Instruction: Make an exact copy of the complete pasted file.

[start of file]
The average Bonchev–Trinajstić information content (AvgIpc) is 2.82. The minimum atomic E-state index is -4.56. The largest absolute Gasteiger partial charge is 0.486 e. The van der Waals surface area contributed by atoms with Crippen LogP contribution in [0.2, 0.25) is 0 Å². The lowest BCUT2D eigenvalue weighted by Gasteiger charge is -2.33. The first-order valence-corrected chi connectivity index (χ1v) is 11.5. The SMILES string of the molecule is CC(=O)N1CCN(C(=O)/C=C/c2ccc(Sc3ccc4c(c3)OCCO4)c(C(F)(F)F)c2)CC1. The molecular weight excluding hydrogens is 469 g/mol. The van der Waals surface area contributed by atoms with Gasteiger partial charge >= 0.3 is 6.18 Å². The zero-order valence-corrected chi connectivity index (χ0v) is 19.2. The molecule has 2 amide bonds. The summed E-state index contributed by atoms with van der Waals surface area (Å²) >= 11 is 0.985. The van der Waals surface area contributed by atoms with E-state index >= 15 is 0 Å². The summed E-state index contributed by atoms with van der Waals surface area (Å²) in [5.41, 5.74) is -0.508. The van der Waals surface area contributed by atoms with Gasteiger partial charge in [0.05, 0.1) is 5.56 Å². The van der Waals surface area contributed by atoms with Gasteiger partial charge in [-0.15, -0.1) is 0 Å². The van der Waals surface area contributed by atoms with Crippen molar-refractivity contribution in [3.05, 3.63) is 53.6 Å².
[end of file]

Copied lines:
The average Bonchev–Trinajstić information content (AvgIpc) is 2.82. The minimum atomic E-state index is -4.56. The largest absolute Gasteiger partial charge is 0.486 e. The van der Waals surface area contributed by atoms with Crippen LogP contribution in [0.2, 0.25) is 0 Å². The lowest BCUT2D eigenvalue weighted by Gasteiger charge is -2.33. The first-order valence-corrected chi connectivity index (χ1v) is 11.5. The SMILES string of the molecule is CC(=O)N1CCN(C(=O)/C=C/c2ccc(Sc3ccc4c(c3)OCCO4)c(C(F)(F)F)c2)CC1. The molecular weight excluding hydrogens is 469 g/mol. The van der Waals surface area contributed by atoms with Gasteiger partial charge >= 0.3 is 6.18 Å². The zero-order valence-corrected chi connectivity index (χ0v) is 19.2. The molecule has 2 amide bonds. The summed E-state index contributed by atoms with van der Waals surface area (Å²) >= 11 is 0.985. The van der Waals surface area contributed by atoms with E-state index >= 15 is 0 Å². The summed E-state index contributed by atoms with van der Waals surface area (Å²) in [5.41, 5.74) is -0.508. The van der Waals surface area contributed by atoms with Gasteiger partial charge in [0.05, 0.1) is 5.56 Å². The van der Waals surface area contributed by atoms with Gasteiger partial charge in [-0.15, -0.1) is 0 Å². The van der Waals surface area contributed by atoms with Crippen molar-refractivity contribution in [3.05, 3.63) is 53.6 Å².